And with our latest Salary Sacrifice scheme we can help you roll out a new car option for all employees, not just company car drivers, which in turn will address your grey fleet challenges.

Fleet Sector EV appetite – let us help speed up embracing EVs

Against a backdrop of COVID-19 restrictions and Brexit uncertainty, the EV market defied the odds last year with new registrations of battery electric vehicles (BEVs) rocketing by as much as 185%. The appetite to electrify is clear to see and having expertise on hand to guide you through this process is essential.

The success of the EV market is largely down to the business fleet sector, in 2020 68% of the new registrations were for company cars.

Initiatives like Salary Sacrifice prove a cost effective, low maintenance way of getting drivers into the latest EVs. By setting up a policy with Activa, employees are able to sacrifice part of their salary pre-tax and take order of the latest EVs for a really low cost, fully maintained and insured.

Designed to increase the value of benefits and rewards in the workplace, Salary Sacrifice schemes offer a large range of brand-new, fully maintained, fuel efficient cars at zero cost to the business. We are at the cusp of an electric revolution and Salary Sacrifice is a great way to get fleets into EVs.

As an aid to staff recruitment and retention this product enables employees to benefit from the personal use of a new and efficient car, at a cost that is simply not available to them anywhere else.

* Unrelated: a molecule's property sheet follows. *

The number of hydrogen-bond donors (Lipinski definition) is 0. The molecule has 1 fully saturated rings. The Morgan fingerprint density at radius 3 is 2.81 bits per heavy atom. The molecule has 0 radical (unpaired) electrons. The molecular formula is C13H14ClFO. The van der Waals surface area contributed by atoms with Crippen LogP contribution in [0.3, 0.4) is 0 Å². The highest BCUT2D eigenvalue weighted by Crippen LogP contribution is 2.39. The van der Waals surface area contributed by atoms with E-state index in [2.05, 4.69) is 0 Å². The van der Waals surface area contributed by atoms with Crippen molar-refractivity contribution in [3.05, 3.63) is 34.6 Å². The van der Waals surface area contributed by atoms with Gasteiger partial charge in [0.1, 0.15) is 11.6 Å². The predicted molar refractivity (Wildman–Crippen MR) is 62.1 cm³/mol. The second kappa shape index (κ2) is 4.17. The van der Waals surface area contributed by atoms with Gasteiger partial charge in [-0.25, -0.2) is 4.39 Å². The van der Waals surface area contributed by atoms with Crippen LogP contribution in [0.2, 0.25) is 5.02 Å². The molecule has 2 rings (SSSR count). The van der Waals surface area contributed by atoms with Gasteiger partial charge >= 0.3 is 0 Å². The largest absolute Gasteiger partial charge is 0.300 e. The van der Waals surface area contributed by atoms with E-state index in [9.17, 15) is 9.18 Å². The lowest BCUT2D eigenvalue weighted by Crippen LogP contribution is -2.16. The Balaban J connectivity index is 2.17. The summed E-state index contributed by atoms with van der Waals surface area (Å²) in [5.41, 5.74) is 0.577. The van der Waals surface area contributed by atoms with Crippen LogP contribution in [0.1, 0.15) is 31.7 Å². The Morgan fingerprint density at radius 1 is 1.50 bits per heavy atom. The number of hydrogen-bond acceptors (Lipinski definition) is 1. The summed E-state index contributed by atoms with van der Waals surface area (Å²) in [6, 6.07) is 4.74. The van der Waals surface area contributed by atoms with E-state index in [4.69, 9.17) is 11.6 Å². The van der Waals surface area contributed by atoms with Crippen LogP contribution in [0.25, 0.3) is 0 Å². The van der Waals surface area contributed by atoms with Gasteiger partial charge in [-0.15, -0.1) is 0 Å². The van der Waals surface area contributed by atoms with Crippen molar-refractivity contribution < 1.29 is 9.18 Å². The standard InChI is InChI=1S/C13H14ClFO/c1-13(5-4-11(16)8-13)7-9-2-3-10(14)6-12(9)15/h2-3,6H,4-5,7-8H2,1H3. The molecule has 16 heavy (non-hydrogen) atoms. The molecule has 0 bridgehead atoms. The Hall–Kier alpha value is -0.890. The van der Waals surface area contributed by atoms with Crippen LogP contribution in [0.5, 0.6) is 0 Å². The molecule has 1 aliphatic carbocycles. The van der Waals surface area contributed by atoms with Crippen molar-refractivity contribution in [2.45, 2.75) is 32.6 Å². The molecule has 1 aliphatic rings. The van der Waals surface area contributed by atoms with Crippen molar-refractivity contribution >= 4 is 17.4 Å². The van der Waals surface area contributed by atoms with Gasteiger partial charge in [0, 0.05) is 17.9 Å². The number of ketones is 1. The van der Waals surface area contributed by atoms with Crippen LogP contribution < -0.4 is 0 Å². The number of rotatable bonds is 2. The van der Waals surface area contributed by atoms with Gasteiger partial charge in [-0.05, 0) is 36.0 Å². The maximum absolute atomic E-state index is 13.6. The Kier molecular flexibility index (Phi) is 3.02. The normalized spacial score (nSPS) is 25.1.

Charging Infrastructure

Infrastructure also plays a key role in these policies and incentives, to date the UK has over 43,000 connectors, 25,238 devices at over 16,000 locations with 558 being installed in the last 30 days alone. As the infrastructure continues to grow, confidence in making the switch to EV will also rise as we approach electrification with a new driving mindset that allows fleets to address previous fears of EV ownership and the associated costs.

Something that has been problematic for years and is now starting to change is motorway charging. In late 2018 a Parliamentary committee called on the Government to intervene with progress now being made. Other initiatives like Ionity (a joint venture between BMW, Mercedes, Ford, Hyundai and VW brands Audi and Porsche) has installed chargers at Motorway Service Areas, while Instavolt has recently launched a rapid charging hub on the M6.

EV drivers can expect further improvements in reliability over the coming months; in June 2021, Gridserve announced it had acquired the Ecotricity network and vowed to invest in the network, including replacing every single charger with a newer and faster unit which features contactless payment as standard.

Rapid charging hubs at Motorway Service Areas are likely to be the future when it comes to recharging EVs; in May Moto opened its new service area near Rugby and it contains 24 ultra-rapid charging points – 12 Ecotricity units and 12 Tesla Superchargers.

Fleet Managers

The role of the fleet manager has become more important than ever, by working alongside policy makers and business objectives staying on top of new rules and regulations will become a much larger part of a fleet manager’s role. Having expertise on hand to help fleet managers with these changes could prove valuable and if businesses no longer have a fleet manager in place, help, support and advice from a company like Activa is going to be invaluable at a time when the fleet outlook is rapidly changing.

A thorough review of current fleet policies is an essential task as we move away from a pan-European policy to a UK centric framework, by getting ahead and looking at these policies now businesses will be in a much better position to adapt to these ongoing changes.